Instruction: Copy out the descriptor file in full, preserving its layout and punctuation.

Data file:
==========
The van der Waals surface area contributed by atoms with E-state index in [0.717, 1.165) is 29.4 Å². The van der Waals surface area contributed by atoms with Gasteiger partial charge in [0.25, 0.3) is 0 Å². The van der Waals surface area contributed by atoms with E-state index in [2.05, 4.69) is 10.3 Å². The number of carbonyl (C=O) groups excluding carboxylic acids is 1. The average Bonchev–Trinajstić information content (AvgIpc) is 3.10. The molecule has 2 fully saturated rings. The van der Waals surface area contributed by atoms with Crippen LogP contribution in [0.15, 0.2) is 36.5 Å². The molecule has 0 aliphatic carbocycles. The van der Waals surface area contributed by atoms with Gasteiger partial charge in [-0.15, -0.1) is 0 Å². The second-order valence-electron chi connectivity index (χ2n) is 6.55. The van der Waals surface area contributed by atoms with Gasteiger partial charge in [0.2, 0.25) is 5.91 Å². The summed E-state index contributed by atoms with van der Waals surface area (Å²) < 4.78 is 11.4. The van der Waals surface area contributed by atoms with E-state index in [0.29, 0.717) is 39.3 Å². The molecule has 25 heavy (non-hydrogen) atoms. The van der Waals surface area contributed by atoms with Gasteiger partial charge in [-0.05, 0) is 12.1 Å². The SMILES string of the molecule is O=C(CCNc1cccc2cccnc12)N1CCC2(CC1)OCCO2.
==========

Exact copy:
The van der Waals surface area contributed by atoms with E-state index in [0.717, 1.165) is 29.4 Å². The van der Waals surface area contributed by atoms with Gasteiger partial charge in [0.25, 0.3) is 0 Å². The van der Waals surface area contributed by atoms with E-state index in [2.05, 4.69) is 10.3 Å². The number of carbonyl (C=O) groups excluding carboxylic acids is 1. The average Bonchev–Trinajstić information content (AvgIpc) is 3.10. The molecule has 2 fully saturated rings. The van der Waals surface area contributed by atoms with Crippen LogP contribution in [0.15, 0.2) is 36.5 Å². The molecule has 0 aliphatic carbocycles. The van der Waals surface area contributed by atoms with Gasteiger partial charge in [-0.15, -0.1) is 0 Å². The second-order valence-electron chi connectivity index (χ2n) is 6.55. The van der Waals surface area contributed by atoms with Gasteiger partial charge in [0.2, 0.25) is 5.91 Å². The summed E-state index contributed by atoms with van der Waals surface area (Å²) < 4.78 is 11.4. The van der Waals surface area contributed by atoms with E-state index in [0.29, 0.717) is 39.3 Å². The molecule has 25 heavy (non-hydrogen) atoms. The van der Waals surface area contributed by atoms with Gasteiger partial charge in [-0.05, 0) is 12.1 Å². The SMILES string of the molecule is O=C(CCNc1cccc2cccnc12)N1CCC2(CC1)OCCO2.